There is enough water for everyone provided it is well-managed and distributed
Jeremy Hance, mongabay.com
August 21, 2008




An increasingly-popular view of our future is an exponentially thirsty world where billions lack access to fresh water, leading to widespread famine and wars over water instead of oil. If this sounds like science fiction, the UN has predicted that by 2050 seven billion people will suffer from water scarcity. Putting that number in perspective: today's entire global population is not yet seven billion people.

Despite these bleak predictions, Jonathan Chenoweth argues that such a crisis is unlikely if nations take the right steps. In a New Scientist article entitled "Water, Water Everywhere" Chenoweth describes how the world can provide water to every citizen through better water management, technology, and 'virtual water trading'—an economic system that is already flourishing.

Virtual water trading—a term coined by Tony Allen—describes how water-poor nations, such as those in the Middle-east, increasingly import goods that require large amounts of water to produce. The most important of these are agricultural products. Chenoweth cites a report from UNESCO which states that one kilogram of wheat requires 1300 liters of water and 3000 liters for the same amount of rice. Chenoweth writes that by importing these foods—rather than attempting to grow them locally—water-poor nations are using trade to overcome water shortages.


Angel Falls in Venezuela
"The growing trade in virtual water means that scarcity in one region can be compensated for by increased production in places with more plentiful supplies," Chenoweth writes. He concedes that virtual water trading does not eliminate the world's overall need for water, but shifts the resource so that water-poor regions do not suffer unnecessarily.

But what if the human population requires more water than is available? Chenoweth states that is unlikely. "Globally, there is adequate fresh water available, and that looks set to continue in the long term. Figures from the FAO indicate that we currently extract less than 10 per cent of the 43,750 cubic kilometers of fresh water returned each year to the Earth's rivers, lakes and aquifers. The water is not distributed evenly, of course. Within a given country water consumption can vary from less than 1 percent of available resources to more than 100 percent, meaning that in some cases resources are being overexploited and degraded." Chenoweth writes that the overexploitation of water can be stopped: "nations can thrive on surprisingly meager quantities of fresh water – provided they adopt water-efficient technologies and encourage economic activity that doesn't guzzle water."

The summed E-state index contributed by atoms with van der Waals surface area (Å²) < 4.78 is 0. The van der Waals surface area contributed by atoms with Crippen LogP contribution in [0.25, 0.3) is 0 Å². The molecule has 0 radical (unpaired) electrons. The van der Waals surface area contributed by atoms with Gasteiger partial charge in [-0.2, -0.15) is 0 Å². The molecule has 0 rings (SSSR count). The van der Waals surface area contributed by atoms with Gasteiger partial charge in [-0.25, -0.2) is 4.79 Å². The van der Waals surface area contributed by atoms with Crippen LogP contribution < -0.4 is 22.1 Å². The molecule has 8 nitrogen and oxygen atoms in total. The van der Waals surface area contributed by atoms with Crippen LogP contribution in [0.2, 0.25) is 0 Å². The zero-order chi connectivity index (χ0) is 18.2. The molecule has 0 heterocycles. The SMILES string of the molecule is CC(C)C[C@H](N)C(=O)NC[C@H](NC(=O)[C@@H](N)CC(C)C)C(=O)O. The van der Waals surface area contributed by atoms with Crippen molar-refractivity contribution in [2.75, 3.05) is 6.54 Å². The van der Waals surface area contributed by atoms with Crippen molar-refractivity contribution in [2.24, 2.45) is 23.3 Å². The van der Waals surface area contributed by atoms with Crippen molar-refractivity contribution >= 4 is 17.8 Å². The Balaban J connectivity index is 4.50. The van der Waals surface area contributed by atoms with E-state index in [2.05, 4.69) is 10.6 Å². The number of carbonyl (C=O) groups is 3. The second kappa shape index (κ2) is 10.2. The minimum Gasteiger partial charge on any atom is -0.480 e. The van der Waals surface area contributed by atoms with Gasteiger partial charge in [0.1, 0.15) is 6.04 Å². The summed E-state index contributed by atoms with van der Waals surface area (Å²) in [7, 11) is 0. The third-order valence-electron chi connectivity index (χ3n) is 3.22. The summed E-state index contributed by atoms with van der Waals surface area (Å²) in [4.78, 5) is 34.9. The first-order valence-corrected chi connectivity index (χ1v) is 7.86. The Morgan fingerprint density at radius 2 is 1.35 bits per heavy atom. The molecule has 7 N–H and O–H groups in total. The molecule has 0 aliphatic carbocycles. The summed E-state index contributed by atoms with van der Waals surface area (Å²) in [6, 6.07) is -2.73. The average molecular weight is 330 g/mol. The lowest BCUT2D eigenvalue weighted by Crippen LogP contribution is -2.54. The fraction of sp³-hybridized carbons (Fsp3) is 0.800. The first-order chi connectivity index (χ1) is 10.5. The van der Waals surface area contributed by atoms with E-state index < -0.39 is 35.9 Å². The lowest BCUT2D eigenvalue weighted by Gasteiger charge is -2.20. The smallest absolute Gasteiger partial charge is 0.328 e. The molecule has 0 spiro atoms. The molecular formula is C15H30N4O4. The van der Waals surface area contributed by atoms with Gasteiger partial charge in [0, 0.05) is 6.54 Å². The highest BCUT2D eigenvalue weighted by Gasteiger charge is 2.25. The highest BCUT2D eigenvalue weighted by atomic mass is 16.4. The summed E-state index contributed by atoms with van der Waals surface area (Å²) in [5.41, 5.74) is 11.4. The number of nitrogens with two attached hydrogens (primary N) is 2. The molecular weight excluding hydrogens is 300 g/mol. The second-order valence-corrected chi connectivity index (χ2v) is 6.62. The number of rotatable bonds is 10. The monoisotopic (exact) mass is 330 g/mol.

Waterfall in Suriname
In fact, Chenoweth estimates that for a high quality of life every person requires approximately 135 liters (over 35 gallons) a day. His estimate includes cooking, drinking, hygiene, as well as industry, agriculture, and service sectors. Currently the world's largest water guzzlers in the developed world—Canada and New Zealand—consume 700 liters of water per person per day.

Bringing water requirements down to 135 liters per person globally will require a number of technological and policy changes. For example, using recycled water from bathing for flushing toilets would eliminate 6-18 liters of water every time the toilet is flushed (depending on the model) and employing recycled waste water for irrigating crops would remove the most water-heavy industry from the equation.

Although many in the world already suffer due to lack of available fresh water, Chenoweth writes this does not need to be the case: "ensuring the supply of 135 liters per person per day is not beyond our reach".









CITATION:
Jeremy Hance, mongabay.com (August 21, 2008).

There is enough water for everyone provided it is well-managed and distributed.

http://news.mongabay.com/2008/0821-hance_water.html